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Restoration Of Retinal Structure And Function After Selective Photocoagulation

Photocoagulation retina

Alexander Sher, myself, Philip Huie, Yannis M. Paulus, Loh-Shan S. Leung, Hiroyuki Nomoto, Robert E. Marc and Daniel Palanker have a new manuscript out in the Journal of Neuroscience.

This manuscript explores the extent of functional restoration of the retinal network including the questions of re-establishment of synaptic connections by migrating photoreceptors with the deafferented bipolar cells located inside the lesion, and the extent of the functional restoration of the OFF- and ON- pathways within the retina.  The restoration of retinal circuitry and responses not only demonstrate the existence of constructive adult mammalian retinal plasticity leading towards restoration of normal retinal circuitry after injury, but it also reveals a new approach to the clinical practice of laser-photocoagulation to treat diabetic retinopathy and wet forms of age-related macular degeneration (AMD) as well as other vascular diseases of the retina.  Essentially, instead of using a broad laser beam to burn and seal off large areas of retina, we used patterned laser beams to cut thin channels and allowing adjacent photoreceptors to migrate into the channels, preventing complete loss of vision in those regions.  The effect of photoreceptor migration over the laser lesion opens the door to immediately relevant, new clinical approaches to retinal photocoagulation therapy which would allow restoration of continuity of the photoreceptor layer, thereby avoiding the retinal scarring and loss of vision in those regions

The plasticity questions are interesting and have multiple significant implications.  A large number of studies rely on retinal laser lesions as a model for investigation of cortical plasticity, assuming that retinal function in the lesions is lost permanently.  Restoration of retinal sensitivity in the lesions might affect interpretations of these studies.  Furthermore, the process of reconnection between photoreceptors and the inner retinal neurons is important for guiding studies aimed at restoration of sight in degenerate retina through genetic manipulation of the existing or surgical reintroduction of new retinal cells.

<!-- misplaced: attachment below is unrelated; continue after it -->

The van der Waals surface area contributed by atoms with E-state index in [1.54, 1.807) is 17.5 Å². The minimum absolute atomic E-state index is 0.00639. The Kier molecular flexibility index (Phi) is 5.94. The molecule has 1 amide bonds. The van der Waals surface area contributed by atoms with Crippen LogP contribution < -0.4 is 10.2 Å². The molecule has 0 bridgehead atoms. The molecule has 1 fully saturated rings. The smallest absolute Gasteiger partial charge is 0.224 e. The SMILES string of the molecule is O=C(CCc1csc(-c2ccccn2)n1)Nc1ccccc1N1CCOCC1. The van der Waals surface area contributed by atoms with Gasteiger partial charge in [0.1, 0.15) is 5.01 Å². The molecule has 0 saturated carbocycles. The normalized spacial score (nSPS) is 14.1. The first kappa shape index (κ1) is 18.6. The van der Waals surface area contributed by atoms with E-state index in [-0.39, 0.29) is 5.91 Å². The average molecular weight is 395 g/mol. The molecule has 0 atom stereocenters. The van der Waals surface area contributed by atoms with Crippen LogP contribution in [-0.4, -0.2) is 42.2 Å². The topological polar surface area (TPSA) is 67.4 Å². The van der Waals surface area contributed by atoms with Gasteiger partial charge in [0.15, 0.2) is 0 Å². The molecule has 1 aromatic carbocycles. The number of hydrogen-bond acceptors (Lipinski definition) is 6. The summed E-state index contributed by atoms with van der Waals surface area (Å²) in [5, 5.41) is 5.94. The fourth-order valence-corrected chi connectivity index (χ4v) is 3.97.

Categories: Literature-Publications, Science.

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7 Responses

  1. A very interesting and beautifully illustrated study Brian. In humans, the shotgun approach of pan-retinal photocoagulation results in complete and permanent destruction of the choriocapillaris underlying the burns. What effect did the laser burns you used in your study have on the viability of the underlying choroidal capillaries?

    Scott McLeodApril 30, 2013 @ 3:18 pmReply
  2. Nice! Helps to have a viable blood supply when trying to restore function of highly metabolically active photoreceptor cells. Have a great ARVO!

    Scott McLeodApril 30, 2013 @ 3:42 pmReply

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